Life Is Elsewhere by Milan KunderaLife Is Elsewhere by Milan Kundera

Life Is Elsewhere

byMilan Kundera

Paperback | July 25, 2000

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The author initially intended to call this novel The Lyrical Age. The lyrical age, according to Kundera, is youth, and this novel, above all, is an epic of adolescence; an ironic epic that tenderly erodes sacrosanct values: childhood, motherhood, revolution, and even poetry. Jaromil is in fact a poet. His mother made him a poet and accompanies him (figuratively) to his love bed and (literally) to his deathbed. A ridiculous and touching character, horrifying and totally innocent ("innocence with its bloody smile"!), Jaromil is at the same time a true poet. He's no creep, he's Rimbaud. Rimbaud entrapped by the communist revolution, entrapped in a somber farce.

The Franco-Czech novelist Milan Kundera was born in Brno and has lived in France, his second homeland, since 1975. He is the author of the novels The Joke, Life Is Elsewhere, Farewell Waltz, The Book of Laughter and Forgetting, The Unbearable Lightness of Being, and Immortality, and the short-story collection Laughable Loves—all origin...
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Title:Life Is ElsewhereFormat:PaperbackDimensions:432 pages, 8 × 5.31 × 1.08 inPublished:July 25, 2000Publisher:HarperCollinsLanguage:English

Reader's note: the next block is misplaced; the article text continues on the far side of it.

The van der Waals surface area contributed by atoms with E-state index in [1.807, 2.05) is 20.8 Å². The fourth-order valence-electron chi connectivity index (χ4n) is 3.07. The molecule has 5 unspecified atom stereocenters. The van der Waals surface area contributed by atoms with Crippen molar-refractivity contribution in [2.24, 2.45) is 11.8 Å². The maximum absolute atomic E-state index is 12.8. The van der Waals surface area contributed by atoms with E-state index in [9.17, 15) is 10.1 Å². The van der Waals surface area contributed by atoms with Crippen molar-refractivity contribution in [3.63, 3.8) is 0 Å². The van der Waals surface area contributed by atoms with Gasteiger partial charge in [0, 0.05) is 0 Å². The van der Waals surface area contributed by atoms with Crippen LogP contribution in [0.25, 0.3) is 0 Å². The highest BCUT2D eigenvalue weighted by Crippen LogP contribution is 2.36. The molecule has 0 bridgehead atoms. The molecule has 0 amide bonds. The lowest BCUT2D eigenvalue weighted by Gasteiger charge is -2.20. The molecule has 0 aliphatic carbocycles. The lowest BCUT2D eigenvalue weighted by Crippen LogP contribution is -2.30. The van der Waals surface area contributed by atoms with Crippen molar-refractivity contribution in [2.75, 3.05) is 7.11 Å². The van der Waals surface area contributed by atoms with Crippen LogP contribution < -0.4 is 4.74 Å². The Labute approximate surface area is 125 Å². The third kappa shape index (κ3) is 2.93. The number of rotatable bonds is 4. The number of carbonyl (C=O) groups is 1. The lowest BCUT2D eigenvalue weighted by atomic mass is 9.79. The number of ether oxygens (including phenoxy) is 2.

The following ISBNs are associated with this title:

ISBN - 10:0060997028

ISBN - 13:9780060997021

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Reviews

From Our Editors

Adolescence is one of the most difficult times in life. For Jaromil, it is a time of true innocence when his poetry is flourishing. But the communist revolution threatens to put an end to his burgeoning talent. Life is Elsewhere is the stunning early novel by Milan Kundera that examines everything from the values of childhood to motherhood and revolution. This book is available for the first time in 20 years, contains a new postface by Kundera and a translation by Aaron Asher.

Editorial Reviews

"A sly and merciless lampoon of revolutionary romanticism...Kundera commits some of the funniest literary savaging since Evelyn Waugh polished off Dickens in A Handful of Dust." (Time)